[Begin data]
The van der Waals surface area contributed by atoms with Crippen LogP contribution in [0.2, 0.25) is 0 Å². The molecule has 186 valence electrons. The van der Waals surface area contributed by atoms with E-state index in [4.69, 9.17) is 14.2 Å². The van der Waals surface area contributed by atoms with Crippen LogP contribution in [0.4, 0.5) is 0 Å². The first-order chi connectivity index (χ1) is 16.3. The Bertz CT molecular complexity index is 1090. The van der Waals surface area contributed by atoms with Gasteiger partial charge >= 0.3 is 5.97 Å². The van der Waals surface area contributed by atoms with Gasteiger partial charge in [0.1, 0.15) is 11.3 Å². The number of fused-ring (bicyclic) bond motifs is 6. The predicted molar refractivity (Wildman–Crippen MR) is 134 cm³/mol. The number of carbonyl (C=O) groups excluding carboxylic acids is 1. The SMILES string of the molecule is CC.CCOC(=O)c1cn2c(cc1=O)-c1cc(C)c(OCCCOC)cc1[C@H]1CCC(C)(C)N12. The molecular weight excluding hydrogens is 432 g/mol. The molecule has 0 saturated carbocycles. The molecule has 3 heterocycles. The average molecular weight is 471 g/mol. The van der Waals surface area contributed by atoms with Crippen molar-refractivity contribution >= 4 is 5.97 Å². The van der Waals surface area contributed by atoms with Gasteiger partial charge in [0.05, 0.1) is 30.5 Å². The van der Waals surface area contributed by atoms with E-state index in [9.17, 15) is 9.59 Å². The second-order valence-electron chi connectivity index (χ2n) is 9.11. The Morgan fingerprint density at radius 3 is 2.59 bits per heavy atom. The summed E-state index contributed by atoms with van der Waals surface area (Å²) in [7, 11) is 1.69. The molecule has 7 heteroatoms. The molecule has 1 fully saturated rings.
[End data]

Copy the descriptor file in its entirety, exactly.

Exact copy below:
The van der Waals surface area contributed by atoms with Crippen LogP contribution in [0.2, 0.25) is 0 Å². The molecule has 186 valence electrons. The van der Waals surface area contributed by atoms with E-state index in [4.69, 9.17) is 14.2 Å². The van der Waals surface area contributed by atoms with Crippen LogP contribution in [0.4, 0.5) is 0 Å². The first-order chi connectivity index (χ1) is 16.3. The Bertz CT molecular complexity index is 1090. The van der Waals surface area contributed by atoms with Gasteiger partial charge >= 0.3 is 5.97 Å². The van der Waals surface area contributed by atoms with Gasteiger partial charge in [0.1, 0.15) is 11.3 Å². The number of fused-ring (bicyclic) bond motifs is 6. The predicted molar refractivity (Wildman–Crippen MR) is 134 cm³/mol. The number of carbonyl (C=O) groups excluding carboxylic acids is 1. The SMILES string of the molecule is CC.CCOC(=O)c1cn2c(cc1=O)-c1cc(C)c(OCCCOC)cc1[C@H]1CCC(C)(C)N12. The molecular weight excluding hydrogens is 432 g/mol. The molecule has 0 saturated carbocycles. The molecule has 3 heterocycles. The average molecular weight is 471 g/mol. The van der Waals surface area contributed by atoms with Crippen molar-refractivity contribution >= 4 is 5.97 Å². The van der Waals surface area contributed by atoms with Gasteiger partial charge in [0.05, 0.1) is 30.5 Å². The van der Waals surface area contributed by atoms with E-state index in [9.17, 15) is 9.59 Å². The second-order valence-electron chi connectivity index (χ2n) is 9.11. The Morgan fingerprint density at radius 3 is 2.59 bits per heavy atom. The summed E-state index contributed by atoms with van der Waals surface area (Å²) in [7, 11) is 1.69. The molecule has 7 heteroatoms. The molecule has 1 fully saturated rings.